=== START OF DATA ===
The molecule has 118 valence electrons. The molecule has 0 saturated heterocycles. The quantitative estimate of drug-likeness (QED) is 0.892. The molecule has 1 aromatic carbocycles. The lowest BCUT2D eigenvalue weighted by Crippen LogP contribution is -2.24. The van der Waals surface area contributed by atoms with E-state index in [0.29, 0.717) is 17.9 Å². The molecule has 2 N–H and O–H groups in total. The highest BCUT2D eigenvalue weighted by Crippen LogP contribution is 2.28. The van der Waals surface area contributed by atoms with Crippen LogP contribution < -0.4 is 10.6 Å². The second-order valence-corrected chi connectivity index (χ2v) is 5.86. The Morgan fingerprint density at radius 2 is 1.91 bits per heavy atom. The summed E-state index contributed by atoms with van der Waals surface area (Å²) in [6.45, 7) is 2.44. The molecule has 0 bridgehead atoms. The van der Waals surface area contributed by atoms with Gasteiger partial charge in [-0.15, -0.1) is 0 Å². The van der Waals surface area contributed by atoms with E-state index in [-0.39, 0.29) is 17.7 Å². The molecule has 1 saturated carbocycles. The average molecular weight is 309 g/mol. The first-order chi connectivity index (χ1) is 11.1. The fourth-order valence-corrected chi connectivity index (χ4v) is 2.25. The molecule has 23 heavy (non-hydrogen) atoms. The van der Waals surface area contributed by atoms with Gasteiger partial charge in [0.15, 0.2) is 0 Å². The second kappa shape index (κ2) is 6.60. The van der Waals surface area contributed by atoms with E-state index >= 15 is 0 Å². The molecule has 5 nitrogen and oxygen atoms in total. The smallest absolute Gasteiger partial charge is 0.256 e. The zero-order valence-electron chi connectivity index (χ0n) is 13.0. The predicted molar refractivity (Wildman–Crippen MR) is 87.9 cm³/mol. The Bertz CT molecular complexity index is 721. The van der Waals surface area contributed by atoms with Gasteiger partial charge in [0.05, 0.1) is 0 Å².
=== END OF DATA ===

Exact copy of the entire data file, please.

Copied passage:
The molecule has 118 valence electrons. The molecule has 0 saturated heterocycles. The quantitative estimate of drug-likeness (QED) is 0.892. The molecule has 1 aromatic carbocycles. The lowest BCUT2D eigenvalue weighted by Crippen LogP contribution is -2.24. The van der Waals surface area contributed by atoms with E-state index in [0.29, 0.717) is 17.9 Å². The molecule has 2 N–H and O–H groups in total. The highest BCUT2D eigenvalue weighted by Crippen LogP contribution is 2.28. The van der Waals surface area contributed by atoms with Crippen LogP contribution < -0.4 is 10.6 Å². The second-order valence-corrected chi connectivity index (χ2v) is 5.86. The Morgan fingerprint density at radius 2 is 1.91 bits per heavy atom. The summed E-state index contributed by atoms with van der Waals surface area (Å²) in [6.45, 7) is 2.44. The molecule has 0 bridgehead atoms. The van der Waals surface area contributed by atoms with Gasteiger partial charge in [-0.15, -0.1) is 0 Å². The van der Waals surface area contributed by atoms with E-state index in [-0.39, 0.29) is 17.7 Å². The molecule has 1 saturated carbocycles. The average molecular weight is 309 g/mol. The first-order chi connectivity index (χ1) is 11.1. The fourth-order valence-corrected chi connectivity index (χ4v) is 2.25. The molecule has 23 heavy (non-hydrogen) atoms. The van der Waals surface area contributed by atoms with Gasteiger partial charge in [0.15, 0.2) is 0 Å². The second kappa shape index (κ2) is 6.60. The van der Waals surface area contributed by atoms with E-state index >= 15 is 0 Å². The molecule has 5 nitrogen and oxygen atoms in total. The smallest absolute Gasteiger partial charge is 0.256 e. The zero-order valence-electron chi connectivity index (χ0n) is 13.0. The predicted molar refractivity (Wildman–Crippen MR) is 87.9 cm³/mol. The Bertz CT molecular complexity index is 721. The van der Waals surface area contributed by atoms with Gasteiger partial charge in [0.05, 0.1) is 0 Å².